Impact factors are a bit like television’s Nielsen ratings. You scrutinize them and take credit if you are a beneficiary, but they are a tad unsavory! Physicists ostensibly do not write to garner citations; they merely prefer to publish in journals with high impact factors.
If as an editor you were overcome by a desire to raise your journal’s impact factor, how should you go about it? (A journal’s impact factor is defined for a given year. PRL’s impact factor for 2006, for instance, is the number of citations in 2006 to Letters published in 2004–2005 divided by the number of those published Letters.) In essence, you should aim to publish at most a few dozen papers a month and focus on areas that are trendy and have adherents with good citing practices.
PRL’s mission is unique, with somewhat conflicting aims: publish in “all fields of physics” but only “important fundamental research.” During PRL’s existence physics has become broader and more international, and at the same time physics publishing has become more fragmented and more hurried. With the advent of better software and the Internet, generating and submitting (though not writing) a manuscript is easier. All of this means that PRL, in particular, has grown steadily over the years despite an increasing rejection rate, and now publishes 4,000 papers per year.
PRL’s impact factor hovers around 7. Journals with significantly higher impact factors typically publish no more than a twentieth of the number of physics papers that PRL does. Reviews of Modern Physics, which had an impact factor of 33.5 in 2006, published just over 30 papers last year.
In Fig. 1 we plot the “cumulative impact factor” ρc(n) for PRL, the sum of all citations in 2006 to each of the n most-cited 2004–2005 Letters, divided by n: ρc(n)=∑i=1ncitations(i) / nwhere citations(i) are the citations to the ith most-cited paper.
We plot the cumulative impact factor ρc(n) that the n most-cited Letters in PRL would have in 2006, if published separately. The 500 most-cited Letters published each year would have an impact factor of around 20; the 250 most-cited Letters would have an impact factor of over 25; and so on. The actual 2006 impact factors of PRL and of Reviews of Modern Physics are also shown. The data are from the Web of Science (WoS; collected September 2007) and Journal Citation Reports (JCR), Thomson Reuters, for 2006.
You can think of ρc(n) also as the “citation density” of the journal, which drops as we stack up more and more less-cited papers. The curve shows the hypothetical impact factor that PRL’s n most-cited Letters would have, if published separately. The rightmost point in the curve (corresponding to ρc(N) where N is the total number of Letters published in 2004–2005) shows the average citation density for the whole journal, which is PRL’s actual impact factor.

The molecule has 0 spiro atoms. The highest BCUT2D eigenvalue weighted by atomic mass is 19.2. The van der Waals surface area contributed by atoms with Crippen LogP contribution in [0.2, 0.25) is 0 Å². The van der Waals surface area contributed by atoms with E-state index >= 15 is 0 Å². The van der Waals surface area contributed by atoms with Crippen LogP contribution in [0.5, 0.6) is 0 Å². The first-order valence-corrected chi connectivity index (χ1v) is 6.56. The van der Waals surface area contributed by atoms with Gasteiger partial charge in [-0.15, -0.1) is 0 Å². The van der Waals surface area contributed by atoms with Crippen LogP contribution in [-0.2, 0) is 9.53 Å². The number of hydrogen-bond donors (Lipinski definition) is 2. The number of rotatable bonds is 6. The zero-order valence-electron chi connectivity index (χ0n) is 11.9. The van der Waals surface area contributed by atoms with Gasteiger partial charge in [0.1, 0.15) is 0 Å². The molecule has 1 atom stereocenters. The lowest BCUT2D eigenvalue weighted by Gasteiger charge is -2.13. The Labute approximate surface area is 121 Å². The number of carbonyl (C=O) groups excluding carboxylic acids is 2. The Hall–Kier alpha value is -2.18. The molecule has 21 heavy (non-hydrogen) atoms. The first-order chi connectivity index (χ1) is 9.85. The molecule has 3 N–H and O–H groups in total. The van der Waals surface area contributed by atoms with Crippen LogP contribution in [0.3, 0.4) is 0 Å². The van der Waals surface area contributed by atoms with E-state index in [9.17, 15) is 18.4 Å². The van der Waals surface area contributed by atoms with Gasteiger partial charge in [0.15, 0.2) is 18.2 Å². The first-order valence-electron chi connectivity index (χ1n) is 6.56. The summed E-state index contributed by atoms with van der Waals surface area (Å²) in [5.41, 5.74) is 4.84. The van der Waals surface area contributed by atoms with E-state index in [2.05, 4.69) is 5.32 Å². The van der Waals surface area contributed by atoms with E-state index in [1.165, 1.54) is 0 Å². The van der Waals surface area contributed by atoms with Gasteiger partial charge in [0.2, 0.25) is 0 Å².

A consequence of PRL’s growth is that it now publishes a significant number of Letters that are cited many fewer times than its average impact factor would suggest. While one can think of many reasons to reduce this tail of least-cited Letters, raising the impact factor significantly is not one of them. As you can see from Fig. 1, rejecting the 1000 least-cited Letters per year would raise the impact factor by only 2 units (assuming that one could identify beforehand most papers that would get low citations). By contrast, the 500 most-cited Letters—if published separately, and again assuming one could spot them a priori—would have an impact factor of around 20. (No high-impact journal publishes more than 500 physics papers a year.)
And there’s the rub: even a journal that publishes very many highly cited papers cannot achieve an impact factor above 20 in physics unless it publishes at most only a few hundred papers per year. The averaging process that the impact factor entails means that attracting even dozens of stellar papers each year will not significantly increase the impact factor of a journal that publishes thousands of papers. Newer bibliometric measures, such as the h-index, the Eigenfactor, etc., provide different perspectives.
All journals—even scholarly physics journals—strive to increase readership, attract top-notch authors, and discourage unsuitable submissions. While we at PRL intend to tackle its long tail soon, we are not about to ramp up its impact factor in the short term to, say, twice its current value. To do so would entail drastically changing the scope of what we publish. However, as noted above, each year PRL contains several hundred Letters that as a set surpasses in citations any other physics journal in the world. We hope to attract even better submissions and more readers by highlighting this set. The new online publication Physics and PRL Suggestions are significant steps in that direction.